I recently reviewed Canary's home security and connected camera system and was pleasantly impressed by most of its features, especially the auto-arm/disarm based on geofence. Now the Canary app is receiving an update to add a couple of interesting features for Android users.
First up is a new Android Wear app that lets you monitor your cameras right from your wrist if you have a smartwatch. I've tested it today and it seems to do the essentials rather well, letting me see my location stats (temperature, humidity, and air quality), tap and hold on the mode icon to switch to Home, Away, Privacy, or Night, and scroll to view a thumbnail of the last recorded event. Read More
When I first heard about the Blink security cameras, I was immediately impressed and intrigued. Having tried both the Piper and Canary in my pharmacy, to more or less mitigated results, the Blink seemed like the perfect solution.
Piper (full review) suffers from one major flaw: the camera doesn't turn itself back on after a power failure if the back-up battery is empty (and since we have lots of blackouts here in Lebanon, I got tired of buying new batteries every two or three weeks). It also doesn't have a native scheduled arm/disarm feature; I really shouldn't have to manually arm and disarm my cameras when a simple time-based schedule is easy to implement. Read More
You don't understand the feeling of violation that a theft causes until you open the door to your home and see everything moved, turned, tossed, and the muddy footprints of a stranger everywhere on your floor, your kitchen cabinets open, and even your bedspread removed and balled up in the garden. That happened to my family's mountain house many, many years ago, and I still remember the feeling of disgust over the scene as well as helplessness with all the police procedures that followed. The perpetrators were never caught, just like any minor theft that occurs in Lebanon — they only took small appliances — and we ended up installing gates and locks on all the windows and doors. Read More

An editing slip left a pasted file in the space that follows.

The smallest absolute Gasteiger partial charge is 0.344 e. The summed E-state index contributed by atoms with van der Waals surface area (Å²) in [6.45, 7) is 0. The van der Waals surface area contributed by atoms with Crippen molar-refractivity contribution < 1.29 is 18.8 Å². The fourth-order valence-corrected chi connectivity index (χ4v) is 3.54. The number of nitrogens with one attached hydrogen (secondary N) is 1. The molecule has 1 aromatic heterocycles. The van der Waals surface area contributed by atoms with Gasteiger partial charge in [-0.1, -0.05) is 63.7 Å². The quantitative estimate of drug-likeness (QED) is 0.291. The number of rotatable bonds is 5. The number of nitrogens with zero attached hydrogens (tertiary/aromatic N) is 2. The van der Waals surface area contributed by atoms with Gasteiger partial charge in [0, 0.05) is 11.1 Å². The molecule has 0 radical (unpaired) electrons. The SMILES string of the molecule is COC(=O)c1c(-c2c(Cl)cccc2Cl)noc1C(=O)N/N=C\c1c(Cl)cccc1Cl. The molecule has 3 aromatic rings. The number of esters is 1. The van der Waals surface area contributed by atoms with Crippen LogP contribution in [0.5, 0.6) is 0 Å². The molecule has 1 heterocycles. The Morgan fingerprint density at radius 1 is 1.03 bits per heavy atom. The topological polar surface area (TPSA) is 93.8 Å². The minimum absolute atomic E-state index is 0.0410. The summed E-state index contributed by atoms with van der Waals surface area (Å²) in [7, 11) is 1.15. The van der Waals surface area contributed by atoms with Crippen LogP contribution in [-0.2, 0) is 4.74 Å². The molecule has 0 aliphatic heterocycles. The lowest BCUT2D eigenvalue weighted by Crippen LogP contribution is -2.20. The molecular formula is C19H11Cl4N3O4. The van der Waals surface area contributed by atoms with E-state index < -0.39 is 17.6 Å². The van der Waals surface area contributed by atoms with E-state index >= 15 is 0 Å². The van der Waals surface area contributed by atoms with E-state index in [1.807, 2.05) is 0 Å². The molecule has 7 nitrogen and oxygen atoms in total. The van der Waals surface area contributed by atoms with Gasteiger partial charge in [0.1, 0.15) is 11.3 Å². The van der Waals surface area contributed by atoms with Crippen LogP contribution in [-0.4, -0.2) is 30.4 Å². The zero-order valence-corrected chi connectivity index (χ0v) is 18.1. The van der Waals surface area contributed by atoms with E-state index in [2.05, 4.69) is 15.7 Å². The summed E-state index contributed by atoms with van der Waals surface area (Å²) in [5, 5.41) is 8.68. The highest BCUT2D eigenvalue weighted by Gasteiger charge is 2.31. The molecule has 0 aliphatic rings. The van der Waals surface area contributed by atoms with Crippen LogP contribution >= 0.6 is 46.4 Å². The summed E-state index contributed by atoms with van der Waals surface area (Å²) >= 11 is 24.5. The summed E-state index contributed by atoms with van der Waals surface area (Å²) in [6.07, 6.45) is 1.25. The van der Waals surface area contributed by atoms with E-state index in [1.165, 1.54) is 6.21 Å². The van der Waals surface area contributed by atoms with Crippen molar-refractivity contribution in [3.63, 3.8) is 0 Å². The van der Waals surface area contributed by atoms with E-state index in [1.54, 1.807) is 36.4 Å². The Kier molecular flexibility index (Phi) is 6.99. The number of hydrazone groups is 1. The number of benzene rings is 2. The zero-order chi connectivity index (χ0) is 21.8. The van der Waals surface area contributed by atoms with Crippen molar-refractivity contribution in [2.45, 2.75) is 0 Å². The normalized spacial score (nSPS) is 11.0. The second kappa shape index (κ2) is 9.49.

Google Chrome has traditionally been available in four 'channels' - Stable, Beta, Dev, and Canary. Beta and Dev are progressively buggier and unfinished than Stable, and Canary is the definition of bleeding-edge. Canary builds are released automatically every day, with no manual testing, and are prone to more bugs than all the other channels.
Until now, the Canary channel has only been available for Windows and Mac (not even desktop Linux). Google has just published Chrome Canary onto the Play Store, starting with build 56.0.2891.8. There aren't any noticeable changes here as opposed to Dev, but in the future, this should be the first place to spot new features. Read More
There is no shortage of WiFi-capable wireless security cameras on the market today. The Canary Flex is another entry, but with a few tricks that help it stand out from the crowd. First off, the design marks a strong resemblance to GlaDOS, and is available in white or black colors.
Inside the main unit is a 720p camera (actually 1080p, but downgraded for smoother streaming), a high-quality microphone, a 116° wide-angle lens, and dual-band WiFi and Bluetooth Low Energy support. There is also a speaker for two-way communication, but that feature will come in a future software update. Read More
Relying on crowd funding is inherently risky. Regardless of whether a project's on Kickstarter or Indiegogo, some never get a fraction of the funding they aim for. Others fall slightly short or, if they're lucky, barely manage to crawl over the finish line. Still, a select few completely blow the doors off. The Canary, pitched as the first smart home security device for everyone, has now successfully acquired just shy of two million dollars in funding, far exceeding its goal of $100,000.
Canary is a sleek pillar-shaped device containing a video camera and sensors capable of tracking movement, changes in air quality, sound, and other activity. Read More